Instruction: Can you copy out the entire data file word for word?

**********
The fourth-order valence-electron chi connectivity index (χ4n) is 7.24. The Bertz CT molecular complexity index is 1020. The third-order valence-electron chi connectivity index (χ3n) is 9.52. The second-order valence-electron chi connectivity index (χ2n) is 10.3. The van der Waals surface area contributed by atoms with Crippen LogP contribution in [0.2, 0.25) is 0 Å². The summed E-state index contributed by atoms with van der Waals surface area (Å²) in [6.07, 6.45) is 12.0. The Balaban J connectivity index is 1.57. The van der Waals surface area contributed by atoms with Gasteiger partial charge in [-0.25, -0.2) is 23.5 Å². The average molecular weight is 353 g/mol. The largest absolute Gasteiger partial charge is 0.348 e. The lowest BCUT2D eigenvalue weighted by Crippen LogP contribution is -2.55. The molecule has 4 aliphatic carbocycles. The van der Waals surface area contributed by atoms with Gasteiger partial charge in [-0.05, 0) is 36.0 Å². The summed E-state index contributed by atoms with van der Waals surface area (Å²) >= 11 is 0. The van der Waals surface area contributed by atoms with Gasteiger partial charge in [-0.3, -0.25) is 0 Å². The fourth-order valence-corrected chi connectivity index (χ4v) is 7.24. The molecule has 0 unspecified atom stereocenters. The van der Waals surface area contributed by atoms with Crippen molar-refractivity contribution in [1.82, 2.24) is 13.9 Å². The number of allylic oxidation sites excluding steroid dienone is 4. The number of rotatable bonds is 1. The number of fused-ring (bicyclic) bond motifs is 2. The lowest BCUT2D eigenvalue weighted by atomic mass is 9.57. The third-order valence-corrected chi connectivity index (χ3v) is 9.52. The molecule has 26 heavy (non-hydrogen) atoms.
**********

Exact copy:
The fourth-order valence-electron chi connectivity index (χ4n) is 7.24. The Bertz CT molecular complexity index is 1020. The third-order valence-electron chi connectivity index (χ3n) is 9.52. The second-order valence-electron chi connectivity index (χ2n) is 10.3. The van der Waals surface area contributed by atoms with Crippen LogP contribution in [0.2, 0.25) is 0 Å². The summed E-state index contributed by atoms with van der Waals surface area (Å²) in [6.07, 6.45) is 12.0. The Balaban J connectivity index is 1.57. The van der Waals surface area contributed by atoms with Gasteiger partial charge in [-0.25, -0.2) is 23.5 Å². The average molecular weight is 353 g/mol. The largest absolute Gasteiger partial charge is 0.348 e. The lowest BCUT2D eigenvalue weighted by Crippen LogP contribution is -2.55. The molecule has 4 aliphatic carbocycles. The van der Waals surface area contributed by atoms with Gasteiger partial charge in [-0.05, 0) is 36.0 Å². The summed E-state index contributed by atoms with van der Waals surface area (Å²) >= 11 is 0. The van der Waals surface area contributed by atoms with Gasteiger partial charge in [-0.3, -0.25) is 0 Å². The fourth-order valence-corrected chi connectivity index (χ4v) is 7.24. The molecule has 0 unspecified atom stereocenters. The van der Waals surface area contributed by atoms with Crippen molar-refractivity contribution in [1.82, 2.24) is 13.9 Å². The number of allylic oxidation sites excluding steroid dienone is 4. The number of rotatable bonds is 1. The number of fused-ring (bicyclic) bond motifs is 2. The lowest BCUT2D eigenvalue weighted by atomic mass is 9.57. The third-order valence-corrected chi connectivity index (χ3v) is 9.52. The molecule has 26 heavy (non-hydrogen) atoms.